By Marc Seltzer; originally published June 17, 2009 at http://www.politicsunlocked.com/index.php/article/tweeting_the_news_from_iran/25911
Reporting through Twitter while other outlets are banned
A literary theme familiar in the United States is that government may one day use technology to oppress its people. George Orwell’s novel Nineteen Eighty-Four planted the seed of awareness in the Western mind, and as radars have come to watch our speed on the road, cameras look for criminal behavior indoors and satellites listen to our telephone calls, we have become concerned about the growing power of “Big Brother.”
Could Orwell have imagined that the tables may be turned on oppressive governments in the 21st century? Following the June election in Iran, the Islamic Republic is turning off the technology in hopes of restricting communications among its stirring populace. Journalists are restricted from covering protests. Major news organizations are unable to penetrate the events with video cameras and microphones.
However, regular Iranians are reporting from the streets by Twitter. A social networking site popular among celebrities, Twitter conveys short messages, including images and websites by Internet URL link from a cell phone, handheld digital device or computer. Followers around the world receive updates from the homes, offices and streets of Tehran.
To get a sense of what can and cannot be conveyed in the 140 characters that each “Tweet” is limited, to I have copied a recent series of communications (each of the following paragraph blurbs were originally separate “Tweets”):
- it is now dawn in tehran – streets are quiet – we must move from here – this was good internet connection but not ours – #Iranelection
- last night thousands stayed in streets between Parkway and Vanak sq until after 2am – #Iranelection
- unconfirmed – several Generals have been arested – #Iranelection
- unconfirmed – military has refused orders to shoot protesters – #Iranelection
- Kamenei is under pressure and fighting for survival – without ANejad his authority is finished – #Iranelection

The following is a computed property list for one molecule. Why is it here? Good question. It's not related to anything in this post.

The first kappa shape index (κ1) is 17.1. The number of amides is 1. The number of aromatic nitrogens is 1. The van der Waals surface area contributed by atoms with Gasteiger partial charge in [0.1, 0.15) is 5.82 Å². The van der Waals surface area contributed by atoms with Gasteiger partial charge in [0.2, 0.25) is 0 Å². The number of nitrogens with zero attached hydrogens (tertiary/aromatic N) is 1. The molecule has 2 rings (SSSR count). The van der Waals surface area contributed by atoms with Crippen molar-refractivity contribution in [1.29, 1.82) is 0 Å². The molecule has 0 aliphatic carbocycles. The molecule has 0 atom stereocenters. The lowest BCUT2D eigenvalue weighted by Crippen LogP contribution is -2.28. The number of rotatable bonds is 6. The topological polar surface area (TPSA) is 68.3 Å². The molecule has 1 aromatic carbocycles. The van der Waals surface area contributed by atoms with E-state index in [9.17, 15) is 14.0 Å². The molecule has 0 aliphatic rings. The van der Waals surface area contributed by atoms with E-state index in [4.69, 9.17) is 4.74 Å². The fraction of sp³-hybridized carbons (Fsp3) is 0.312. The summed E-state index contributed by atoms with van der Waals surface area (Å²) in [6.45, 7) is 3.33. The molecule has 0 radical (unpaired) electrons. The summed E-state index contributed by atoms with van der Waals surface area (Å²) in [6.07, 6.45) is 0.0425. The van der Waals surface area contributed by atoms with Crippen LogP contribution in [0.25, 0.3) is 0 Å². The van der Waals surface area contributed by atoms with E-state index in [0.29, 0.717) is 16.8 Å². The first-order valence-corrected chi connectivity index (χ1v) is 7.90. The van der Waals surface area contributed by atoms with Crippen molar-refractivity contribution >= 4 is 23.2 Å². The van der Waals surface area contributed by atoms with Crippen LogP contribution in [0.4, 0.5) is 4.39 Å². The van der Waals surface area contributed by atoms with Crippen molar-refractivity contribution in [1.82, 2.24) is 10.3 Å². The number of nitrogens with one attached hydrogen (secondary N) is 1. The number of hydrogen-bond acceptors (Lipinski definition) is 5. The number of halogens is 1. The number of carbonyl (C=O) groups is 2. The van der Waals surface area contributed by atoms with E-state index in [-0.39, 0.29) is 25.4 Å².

- large demo today outside tehran tv-radio headquerters – Karroubi attended – #Iranelection
- support for Mousavi in Tabriz is v-high – many protests – #Iranelection
While Twitter is not a major news outlet with live reporting and video, it is still contemporaneous to the events reported. There are questions of credibility as a consequence, such as who is really Tweeting, which we cannot always know. In fact, some Twitter communications have warned that the Iranian Government is setting up fake Twitter sites, spreading false information to protesters.
On the other hand, Twitter has been used to guide hundreds of thousands of protesters to rallies and redirect them quickly and efficiently when locations or times are changed. Reports on the arrest of leaders, the number of participants at government and opposition rallies, and action or lack of action by the police and military are also reported.
A few of the hot Twitter sources are: “Persiankiwi”, “Irannewsnow”, and “StopAhmadi”. The U.S. State Department reportedly asked the executives at Twitter, located in California, to forego a scheduled maintenance shut down in order to keep the Tweets coming during the Iranian crisis. Traditional print and broadcast reporters have been told that they cannot report on events in Iran without permission of the government, and that permission is not being given freely. As events unfold, you may be able to piece together facts on the ground in Iran using updates from Twitter sources.
While the outcome of the election conflict in Iran remains to be seen, at this point, the public is using technology to further democratic ends. Where there is no free press, information still flows from person to person through the Internet. Where the government tries to restrict public assembly, instant communication helps people organize and connect in protest beyond the reach of the government. And, where the government tries to control the story, the truth gets out. George Orwell, who wrote during the consolidation of Soviet authoritarianism, might be surprised. He would certainly be pleased.